I've kind of equate that to. Every single person that comes into Form5 and they want to get engaged. I have a conversation with them and I ask them, what are you passionate about? And basically from that conversation, I tell them, all right, based on these passions, I'm aligning them with a purpose in Form5 and here's how you can help.
If you're passionate about writing, thank you cards, you're joining our development committee. If you're passionate about problem solving, attend one of our workshops. Like I want to figure out what that thing is that excites you. Because that's the hard thing. I mean, even in non profit and for profit, no one wants to do something they don't like to do.
So figure out what makes people tick and then let them shine.
[00:22:59] Adam: I love that. I think that is a really important point that, hey, one, everybody is very unique and you have to pull that out and give them that opportunity for, whatever magic's inside that to come out. And looking for people and fitting them into things that match their passions. Neat. What's on the horizon and what's the vision for Form5?
[00:23:23] Aaron: Yeah. So we're at just such an interesting intersection as an organization, in one way I look back at all the growth. And then the other way I look and I see all the amazing things ahead. And when I look ahead, I can't help but think about how we are going to impact the next generation of people with limb differences.
And I think a lot of it has to do with ability and representation. And Being able to show people what they are capable of doing, I think is huge. Sometimes that doesn't always instill confidence in people because they say, Oh, well they can do it, but I don't think I can. Being able to show people who look like them doing the things that they aspire to do is immensely profound.
You know, we are in a really. Unique time. I think in terms of the limb difference community and the awareness that we're raising, I think there's more publicity around people with limb differences now than ever or in commercials or in billboards or in all these public facing things. And I think people see the limb difference community now more than they ever have before.
And I think being able to showcase These people, these leaders, uh, who have limb differences, I would hope only inspires the next generation to reach for the stars. I always give the example of, it wasn't until about three years ago that anyone with a limb difference thought it was possible to be an NFL football player.
And there's still a kid somewhere out there right now who's on the high school football team who has one hand and is thinking, I'll never be a pro athlete. I can't, I have one hand. And just that sentence right there is what we want to combat and I see the possibility you know, just recently having a gentleman be drafted, not just considered but drafted to the N F L.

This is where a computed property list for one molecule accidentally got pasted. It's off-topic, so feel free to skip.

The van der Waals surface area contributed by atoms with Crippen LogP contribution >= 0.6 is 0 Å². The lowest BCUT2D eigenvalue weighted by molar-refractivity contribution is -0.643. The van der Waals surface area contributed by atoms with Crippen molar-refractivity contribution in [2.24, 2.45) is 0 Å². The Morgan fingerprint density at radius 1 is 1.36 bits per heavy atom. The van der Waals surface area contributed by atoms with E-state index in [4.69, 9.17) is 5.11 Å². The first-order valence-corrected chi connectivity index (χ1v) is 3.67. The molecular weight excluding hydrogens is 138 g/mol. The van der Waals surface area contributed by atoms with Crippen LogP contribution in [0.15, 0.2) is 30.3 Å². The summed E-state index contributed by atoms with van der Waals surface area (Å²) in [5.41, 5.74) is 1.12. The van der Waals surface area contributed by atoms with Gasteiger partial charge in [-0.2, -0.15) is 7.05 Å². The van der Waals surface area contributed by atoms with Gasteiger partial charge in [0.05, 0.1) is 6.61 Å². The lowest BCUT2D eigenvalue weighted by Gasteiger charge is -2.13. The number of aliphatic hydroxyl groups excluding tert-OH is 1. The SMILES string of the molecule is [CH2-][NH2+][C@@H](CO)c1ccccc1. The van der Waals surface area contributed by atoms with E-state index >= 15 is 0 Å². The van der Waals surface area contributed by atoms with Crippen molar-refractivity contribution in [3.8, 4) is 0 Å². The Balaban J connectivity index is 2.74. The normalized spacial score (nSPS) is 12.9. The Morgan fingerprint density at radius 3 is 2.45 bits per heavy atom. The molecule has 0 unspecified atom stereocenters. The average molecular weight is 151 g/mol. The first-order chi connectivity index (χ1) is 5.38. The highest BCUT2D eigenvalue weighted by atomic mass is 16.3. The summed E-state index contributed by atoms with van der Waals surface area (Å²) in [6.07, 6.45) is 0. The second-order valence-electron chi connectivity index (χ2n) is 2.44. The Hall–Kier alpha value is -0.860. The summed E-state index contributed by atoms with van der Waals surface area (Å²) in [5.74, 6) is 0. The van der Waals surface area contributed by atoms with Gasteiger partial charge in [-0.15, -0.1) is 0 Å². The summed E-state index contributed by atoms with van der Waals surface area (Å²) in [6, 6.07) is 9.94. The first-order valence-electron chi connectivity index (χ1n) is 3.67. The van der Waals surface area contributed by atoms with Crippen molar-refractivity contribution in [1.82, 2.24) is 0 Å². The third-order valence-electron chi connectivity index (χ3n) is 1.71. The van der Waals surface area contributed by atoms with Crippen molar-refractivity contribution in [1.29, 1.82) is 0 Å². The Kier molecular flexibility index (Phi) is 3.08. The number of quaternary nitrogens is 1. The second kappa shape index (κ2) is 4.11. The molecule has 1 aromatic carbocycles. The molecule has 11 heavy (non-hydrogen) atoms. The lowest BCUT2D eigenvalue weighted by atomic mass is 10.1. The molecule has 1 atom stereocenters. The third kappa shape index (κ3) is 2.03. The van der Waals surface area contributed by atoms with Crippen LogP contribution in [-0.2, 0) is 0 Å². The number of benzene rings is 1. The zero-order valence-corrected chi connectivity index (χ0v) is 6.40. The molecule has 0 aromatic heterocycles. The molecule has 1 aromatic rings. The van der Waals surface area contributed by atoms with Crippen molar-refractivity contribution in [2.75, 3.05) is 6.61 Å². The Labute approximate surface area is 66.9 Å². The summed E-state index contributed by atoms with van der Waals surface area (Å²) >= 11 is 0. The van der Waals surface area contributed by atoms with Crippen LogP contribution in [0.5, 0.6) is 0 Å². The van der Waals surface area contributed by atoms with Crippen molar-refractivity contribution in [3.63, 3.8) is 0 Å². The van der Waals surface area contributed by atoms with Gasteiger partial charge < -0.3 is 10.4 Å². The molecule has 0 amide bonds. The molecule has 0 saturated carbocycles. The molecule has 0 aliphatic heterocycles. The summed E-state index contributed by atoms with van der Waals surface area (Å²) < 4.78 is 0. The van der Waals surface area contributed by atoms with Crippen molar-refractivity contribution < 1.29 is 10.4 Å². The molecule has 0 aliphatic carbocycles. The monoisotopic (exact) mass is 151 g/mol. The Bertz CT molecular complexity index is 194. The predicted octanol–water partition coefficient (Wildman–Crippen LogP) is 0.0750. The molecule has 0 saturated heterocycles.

It shows people what they could do to and so thinking about the future of Form5, you know, we want people to live functional lives. We want them to achieve their dreams. We want them to be empowered to interact with the world they want to and the way that they want to. And so, looking at head, we are structured as a nonprofit, but there's a lot of work that we do that has a lot of social impact.
And, you know, is there a way that we can scale that social impact in a way that both is meaningful to our mission? But also allows us to generate revenue to sustain the growth that we're experiencing. And so we kind of have three different avenues that we're looking to build out a sustainable business model.
One of them I mentioned earlier, which is kind of from a sustainability standpoint, we have all this technology and are we utilizing it to its full capacity and there's times where our printers sit idle. And so could we look at filling this open space and partnering with other companies and creating their products?
And generating revenue that way. The other piece of it is our educational programs. You know, right now, we are looking at partnering with educational institutions, primarily 9th through 12th grade students and engaging them in our workshops at kind of in an after school setting. And so not only does this inspire students to pursue careers that are life changing, uh, to themselves and others. It's also a way that we can partner with schools and earn, you know, earn and generate income that way. And then of course, our North star as an organization is the work that we're doing and product development, we need to legitimize. You know, we are creating very unique bespoke devices, and if there's opportunity to meet a greater need I think the bike handlebar adapter is a great example.